Other cases of illegal arms trade in which Ukraine has assumingly been involved, point more unequivocally at the fact of the state participation in arms trade against both international and domestic norms. Thus, in 2001, Ukrainian arms export became the centre of international attention for the alleged sale of high-tech major conventional weapons (radar systems “Kol’chuga,” land-land rockets and rocket control systems etc.) to Iraq in violation of the 1990 Resolution n.661 of the UN Security Council that imposed an embargo on any military supplies to Iraq. Then President Leonid Kuchma rebuked any accusations, claiming they were part of an international plot to discredit Ukraine as a reliable and rule-abiding trade partner. Yet, the next year the so-called Kuchmagate — a leak of wiretaps of President Kuchma organized by his former security officer Mykola Mel’nychenko — revealed authentic recordings of eavesdropped talks between the President and Valery Malyev, the director of “Ukrspetseksport”, one of the major Ukrainian military export companies. On the records, Kuchma and Malyev talk about supplies of specific weapons to Iraq, and the President gives order on how to proceed with the sale. A parliamentary investigation into the illegal export of weapons to Iraq stopped abruptly when Malyev died in an obscure car crash just four days after the parliamentary commission had got hold of the original “Mel’nychenko tapes”.

In 2008, another Ukrainian president — Viktor Yushchenko — was accused of illegally profiting of the sales of arms to Georgia, then at war with Russia. According to a report by a special parliamentary commission, Ukraine sold USD 2 billion-worth of weapons to Georgia, while only USD 200 million of official revenues was received. The difference between the two sums, it was alleged, constituted Yushchenko’s profit.

A more recent evidence of Ukraine’s involvement in controversial supplies of armaments include 2008/9 cargo of 33 Soviet-era T-72 tanks destined to Kenya and commissioned by Kenyan Ministry of Defense allegedly on behalf of at the time unrecognized South Sudan. The cargo ship MV Faina was captured by Somali pirates who then declared they possessed documentary proofs that the tanks were bought by South Sudan. Kenyan high army officials denied the statement, declaring that Kenyan Armored Corps had been trained to use T-72 tanks.

Figure 1. Ukraine-supplied T-72 in South Sudan. Photo: Amnesty Int.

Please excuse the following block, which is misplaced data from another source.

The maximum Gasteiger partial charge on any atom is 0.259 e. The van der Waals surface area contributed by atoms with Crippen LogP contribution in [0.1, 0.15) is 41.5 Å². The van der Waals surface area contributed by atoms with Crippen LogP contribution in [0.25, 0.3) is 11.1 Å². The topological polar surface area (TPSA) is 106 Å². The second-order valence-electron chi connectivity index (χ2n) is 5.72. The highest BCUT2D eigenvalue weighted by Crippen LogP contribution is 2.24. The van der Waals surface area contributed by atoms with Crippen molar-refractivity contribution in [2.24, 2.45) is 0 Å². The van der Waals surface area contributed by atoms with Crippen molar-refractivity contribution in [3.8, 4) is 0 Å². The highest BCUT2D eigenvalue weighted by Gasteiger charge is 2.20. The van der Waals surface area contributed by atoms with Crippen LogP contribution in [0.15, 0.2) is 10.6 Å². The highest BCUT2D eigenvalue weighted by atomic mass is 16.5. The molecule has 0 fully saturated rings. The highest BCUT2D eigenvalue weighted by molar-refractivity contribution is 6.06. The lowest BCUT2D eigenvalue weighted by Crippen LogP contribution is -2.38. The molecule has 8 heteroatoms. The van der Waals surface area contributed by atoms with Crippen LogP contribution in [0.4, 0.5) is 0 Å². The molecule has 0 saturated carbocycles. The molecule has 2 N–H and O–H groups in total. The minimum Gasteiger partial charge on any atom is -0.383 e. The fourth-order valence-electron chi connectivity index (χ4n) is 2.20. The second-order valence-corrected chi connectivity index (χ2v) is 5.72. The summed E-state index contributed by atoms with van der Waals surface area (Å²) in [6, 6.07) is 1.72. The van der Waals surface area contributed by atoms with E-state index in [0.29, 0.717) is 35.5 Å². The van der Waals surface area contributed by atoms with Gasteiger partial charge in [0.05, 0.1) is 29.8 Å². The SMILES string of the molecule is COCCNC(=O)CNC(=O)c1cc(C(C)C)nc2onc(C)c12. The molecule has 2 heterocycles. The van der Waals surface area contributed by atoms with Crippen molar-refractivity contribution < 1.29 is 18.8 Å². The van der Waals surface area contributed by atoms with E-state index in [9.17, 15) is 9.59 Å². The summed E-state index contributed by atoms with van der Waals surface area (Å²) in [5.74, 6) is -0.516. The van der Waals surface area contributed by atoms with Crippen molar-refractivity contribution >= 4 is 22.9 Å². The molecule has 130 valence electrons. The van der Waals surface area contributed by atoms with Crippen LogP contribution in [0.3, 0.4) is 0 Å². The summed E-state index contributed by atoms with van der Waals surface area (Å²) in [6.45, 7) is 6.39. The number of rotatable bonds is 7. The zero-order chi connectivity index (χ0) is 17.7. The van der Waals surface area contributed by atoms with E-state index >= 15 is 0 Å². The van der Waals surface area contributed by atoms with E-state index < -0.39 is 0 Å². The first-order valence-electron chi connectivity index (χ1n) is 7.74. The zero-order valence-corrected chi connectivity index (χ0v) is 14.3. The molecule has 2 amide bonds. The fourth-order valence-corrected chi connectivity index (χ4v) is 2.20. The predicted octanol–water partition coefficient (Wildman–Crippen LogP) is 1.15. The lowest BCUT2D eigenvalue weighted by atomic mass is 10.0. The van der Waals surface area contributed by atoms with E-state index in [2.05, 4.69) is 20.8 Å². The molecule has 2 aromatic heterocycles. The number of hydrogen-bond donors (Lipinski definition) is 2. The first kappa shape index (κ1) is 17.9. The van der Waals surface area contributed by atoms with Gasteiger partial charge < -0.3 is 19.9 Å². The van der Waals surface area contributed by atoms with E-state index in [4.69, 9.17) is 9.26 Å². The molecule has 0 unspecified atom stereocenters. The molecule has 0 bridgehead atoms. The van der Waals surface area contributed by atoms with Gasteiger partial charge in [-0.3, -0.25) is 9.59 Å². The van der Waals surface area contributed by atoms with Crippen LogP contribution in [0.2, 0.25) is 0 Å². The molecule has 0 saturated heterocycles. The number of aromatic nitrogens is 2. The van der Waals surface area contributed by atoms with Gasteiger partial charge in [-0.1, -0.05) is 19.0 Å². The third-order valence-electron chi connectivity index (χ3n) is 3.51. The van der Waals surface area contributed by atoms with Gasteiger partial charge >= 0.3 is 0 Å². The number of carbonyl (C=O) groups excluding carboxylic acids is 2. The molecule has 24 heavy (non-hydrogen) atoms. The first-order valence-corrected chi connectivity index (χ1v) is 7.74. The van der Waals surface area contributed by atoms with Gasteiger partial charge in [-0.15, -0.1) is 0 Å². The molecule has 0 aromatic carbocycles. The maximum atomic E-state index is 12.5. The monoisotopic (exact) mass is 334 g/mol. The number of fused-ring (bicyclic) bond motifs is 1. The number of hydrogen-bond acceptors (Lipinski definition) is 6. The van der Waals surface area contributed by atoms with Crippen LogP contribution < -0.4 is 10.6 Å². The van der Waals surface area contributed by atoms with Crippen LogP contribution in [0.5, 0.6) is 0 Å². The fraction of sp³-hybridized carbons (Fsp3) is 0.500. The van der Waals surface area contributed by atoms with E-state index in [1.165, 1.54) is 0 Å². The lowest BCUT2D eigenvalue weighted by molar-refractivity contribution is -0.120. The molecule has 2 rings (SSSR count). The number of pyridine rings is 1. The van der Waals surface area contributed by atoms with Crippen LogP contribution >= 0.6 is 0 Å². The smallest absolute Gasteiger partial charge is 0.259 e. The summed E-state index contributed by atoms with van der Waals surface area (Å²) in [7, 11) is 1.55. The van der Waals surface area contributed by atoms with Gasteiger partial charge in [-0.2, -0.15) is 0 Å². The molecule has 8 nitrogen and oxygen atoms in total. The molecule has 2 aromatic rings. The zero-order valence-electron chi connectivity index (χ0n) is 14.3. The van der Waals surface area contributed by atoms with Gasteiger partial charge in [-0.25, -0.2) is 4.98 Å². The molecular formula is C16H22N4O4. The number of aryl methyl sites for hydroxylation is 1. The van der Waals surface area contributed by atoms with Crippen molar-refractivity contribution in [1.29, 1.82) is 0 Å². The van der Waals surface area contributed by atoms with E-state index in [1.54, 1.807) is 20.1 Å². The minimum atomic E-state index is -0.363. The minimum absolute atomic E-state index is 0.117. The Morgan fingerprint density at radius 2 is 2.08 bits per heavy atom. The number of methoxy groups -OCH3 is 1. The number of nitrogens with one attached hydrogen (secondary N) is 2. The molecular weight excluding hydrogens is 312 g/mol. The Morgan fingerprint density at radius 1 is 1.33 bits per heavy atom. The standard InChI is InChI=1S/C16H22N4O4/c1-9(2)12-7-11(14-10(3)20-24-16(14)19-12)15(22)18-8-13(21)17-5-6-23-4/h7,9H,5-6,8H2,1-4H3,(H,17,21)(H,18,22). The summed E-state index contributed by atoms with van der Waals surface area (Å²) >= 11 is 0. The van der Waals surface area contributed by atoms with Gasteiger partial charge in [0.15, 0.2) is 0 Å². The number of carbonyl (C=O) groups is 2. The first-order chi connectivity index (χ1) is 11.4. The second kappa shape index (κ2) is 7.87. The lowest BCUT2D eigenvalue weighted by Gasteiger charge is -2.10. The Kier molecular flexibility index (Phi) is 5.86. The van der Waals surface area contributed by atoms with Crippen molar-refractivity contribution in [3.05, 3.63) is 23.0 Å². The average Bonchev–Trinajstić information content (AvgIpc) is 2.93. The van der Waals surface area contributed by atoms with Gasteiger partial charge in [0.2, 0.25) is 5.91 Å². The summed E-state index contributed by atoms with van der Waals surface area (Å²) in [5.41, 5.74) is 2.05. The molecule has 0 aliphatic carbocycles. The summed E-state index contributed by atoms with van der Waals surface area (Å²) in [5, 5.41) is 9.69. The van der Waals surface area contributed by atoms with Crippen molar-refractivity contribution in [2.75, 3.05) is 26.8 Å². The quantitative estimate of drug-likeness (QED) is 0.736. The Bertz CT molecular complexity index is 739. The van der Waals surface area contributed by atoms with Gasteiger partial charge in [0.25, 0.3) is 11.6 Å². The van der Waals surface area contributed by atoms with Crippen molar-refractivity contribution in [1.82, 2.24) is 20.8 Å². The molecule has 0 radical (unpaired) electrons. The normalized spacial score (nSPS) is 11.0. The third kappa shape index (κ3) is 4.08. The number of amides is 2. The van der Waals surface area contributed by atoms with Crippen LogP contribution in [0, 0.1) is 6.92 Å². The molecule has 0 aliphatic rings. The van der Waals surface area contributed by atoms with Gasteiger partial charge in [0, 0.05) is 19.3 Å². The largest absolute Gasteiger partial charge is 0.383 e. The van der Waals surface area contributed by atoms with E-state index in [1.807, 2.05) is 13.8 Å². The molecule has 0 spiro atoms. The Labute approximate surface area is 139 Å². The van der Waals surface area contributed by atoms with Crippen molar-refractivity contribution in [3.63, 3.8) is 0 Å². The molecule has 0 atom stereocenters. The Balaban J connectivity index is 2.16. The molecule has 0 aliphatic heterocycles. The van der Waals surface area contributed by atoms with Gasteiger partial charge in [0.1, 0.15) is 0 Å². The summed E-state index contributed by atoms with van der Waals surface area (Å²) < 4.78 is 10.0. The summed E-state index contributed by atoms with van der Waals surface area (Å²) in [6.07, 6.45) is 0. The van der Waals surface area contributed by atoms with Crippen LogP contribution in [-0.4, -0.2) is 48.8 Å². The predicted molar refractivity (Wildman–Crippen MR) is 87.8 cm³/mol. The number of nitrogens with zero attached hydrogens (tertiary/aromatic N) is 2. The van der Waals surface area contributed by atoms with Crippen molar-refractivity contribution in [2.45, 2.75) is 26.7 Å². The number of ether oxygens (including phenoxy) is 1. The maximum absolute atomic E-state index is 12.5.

Figure 1. Ukraine-supplied T-72 in South Sudan. Photo: Amnesty Int.

At the time the destination of the cargo remained unconfirmed. However, in a 2012 briefing [2] “South Sudan: Overshadowed Conflict” Amnesty International reported evidence of the use by Sudan People Liberation Army of T-72 tanks to indiscriminately shell militias and civilians in urban settings: “at least 75 such tanks were delivered in three shipments from Ukraine via Kenya destined for the government of South Sudan, alongside a large quantity of other artillery, small arms and light weapons. This is the first confirmed use of these tanks in South Sudan.” Amnesty International stressed the clandestine character of the supply of machinery, as well as the fact tanks had been used in conflict.

Ukraine was also accused of arming belligerents in the most rampant civil wars of the last years — in Libya (supplying weapons to Libyan government) and Syria (providing the rebels with ammunition through Saudi Arabian middlemen).

Despite numerous instances of alleged involvement of Ukraine in controversial transfers of arms, no international action against the country has ever been taken. One of the reasons is that it is extremely difficult to collect undisputable evidence of the participation of high state officials in arms deals. Another is that illegal arms trade, just like in the MV Faina case, is often disguised as legal arms transfers with use of offshore facilities, false end-user certificates, re-export etc.

Toothless regulations?

In 2002, Ukrainian parliament passed a bill “On the state control over international transfers of military and double use goods”. The bill created a system of arms trade control subordinated to a special export control body, yet very loosely integrated and without a strict hierarchy. After 2010, with major changes in the structure of the Government, several large arms exporters were integrated into a state company “Ukrspetseksport”, almost monopolistically dealing with transfers of military goods to foreign buyers. At the same time, the 2002 law envisioned a set of special cases when the state can grant licenses for military exports to private actors. Licensing non-state operators of arms export is now believed to be the main channel of illicit trade of military items.

The problem, however, lays not so much in the regulatory framework, as in its enforcement. Despite the much boasted national regulations emerging in response to the murky arms trade affairs of the 1990s, throughout the 2000s Ukraine has figured in various scandals, gaining the reputation of a rather indiscriminate arms exporter. Insufficient control of end-user certificates, acceptance of false documents, corrupt arrangements within the government, bribing foreign defense officials responsible for contracting with Ukrainian suppliers, and re-export of arms has plagued Ukrainian arms business. So far, the national control system has functioned both as a legitimizing instrument for the trade in weapons, and as a formal shield for informal operations. Much of the illicit arms trade is disguised as legal transfer of arms. Given this, the question is: What could be the impact of the ATT on the international trade in arms, given that national control systems are toothless, or even complicit, with illicit arms trade? How will the ATT  take control of trade operations that are truly global, and controlled not only by national exporters/importers of arms, but also by middlemen, informal chains of re-export, offshore trusts channeling arms trade money of oblique provenance?

These questions await their answers. Unless the new international system envisions enforceable sanctions and truly international levers of control, ATT will not be a functional solution to the discontents of the trade in weapons that affects millions in conflict areas of conflict. The ultimate problem, however, might be neither the market regulation, nor its enforcement, but the trade itself. As Ann Feltham stressed in her OpenDemocracy article commenting on UN negotiations over ATT, “To make a real difference we need governments […] to stop promoting and supporting the arms companies. We need the trade to become as morally unacceptable as the slave trade.” 

[1] SIPRI does not take into consideration small arms, light weapons and ammunition.